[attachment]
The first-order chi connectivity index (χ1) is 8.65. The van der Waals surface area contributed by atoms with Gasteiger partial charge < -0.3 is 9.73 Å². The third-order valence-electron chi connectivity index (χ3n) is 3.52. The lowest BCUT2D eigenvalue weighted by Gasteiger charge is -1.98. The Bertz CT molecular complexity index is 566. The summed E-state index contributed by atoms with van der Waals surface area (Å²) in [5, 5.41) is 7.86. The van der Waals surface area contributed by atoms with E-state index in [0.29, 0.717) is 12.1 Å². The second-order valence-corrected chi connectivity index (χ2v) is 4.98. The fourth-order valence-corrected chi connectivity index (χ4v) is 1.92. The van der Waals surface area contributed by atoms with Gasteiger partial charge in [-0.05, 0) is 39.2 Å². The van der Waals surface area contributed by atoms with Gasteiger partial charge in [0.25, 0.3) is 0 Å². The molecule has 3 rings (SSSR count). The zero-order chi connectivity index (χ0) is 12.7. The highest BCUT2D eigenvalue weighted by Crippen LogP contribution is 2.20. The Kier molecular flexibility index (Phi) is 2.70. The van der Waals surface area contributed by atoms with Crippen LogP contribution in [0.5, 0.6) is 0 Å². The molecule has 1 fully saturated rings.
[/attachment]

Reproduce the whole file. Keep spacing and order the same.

The first-order chi connectivity index (χ1) is 8.65. The van der Waals surface area contributed by atoms with Gasteiger partial charge < -0.3 is 9.73 Å². The third-order valence-electron chi connectivity index (χ3n) is 3.52. The lowest BCUT2D eigenvalue weighted by Gasteiger charge is -1.98. The Bertz CT molecular complexity index is 566. The summed E-state index contributed by atoms with van der Waals surface area (Å²) in [5, 5.41) is 7.86. The van der Waals surface area contributed by atoms with E-state index in [0.29, 0.717) is 12.1 Å². The second-order valence-corrected chi connectivity index (χ2v) is 4.98. The fourth-order valence-corrected chi connectivity index (χ4v) is 1.92. The van der Waals surface area contributed by atoms with Gasteiger partial charge in [-0.05, 0) is 39.2 Å². The van der Waals surface area contributed by atoms with Gasteiger partial charge in [0.25, 0.3) is 0 Å². The molecule has 3 rings (SSSR count). The zero-order chi connectivity index (χ0) is 12.7. The highest BCUT2D eigenvalue weighted by Crippen LogP contribution is 2.20. The Kier molecular flexibility index (Phi) is 2.70. The van der Waals surface area contributed by atoms with Crippen LogP contribution in [0.5, 0.6) is 0 Å². The molecule has 1 fully saturated rings.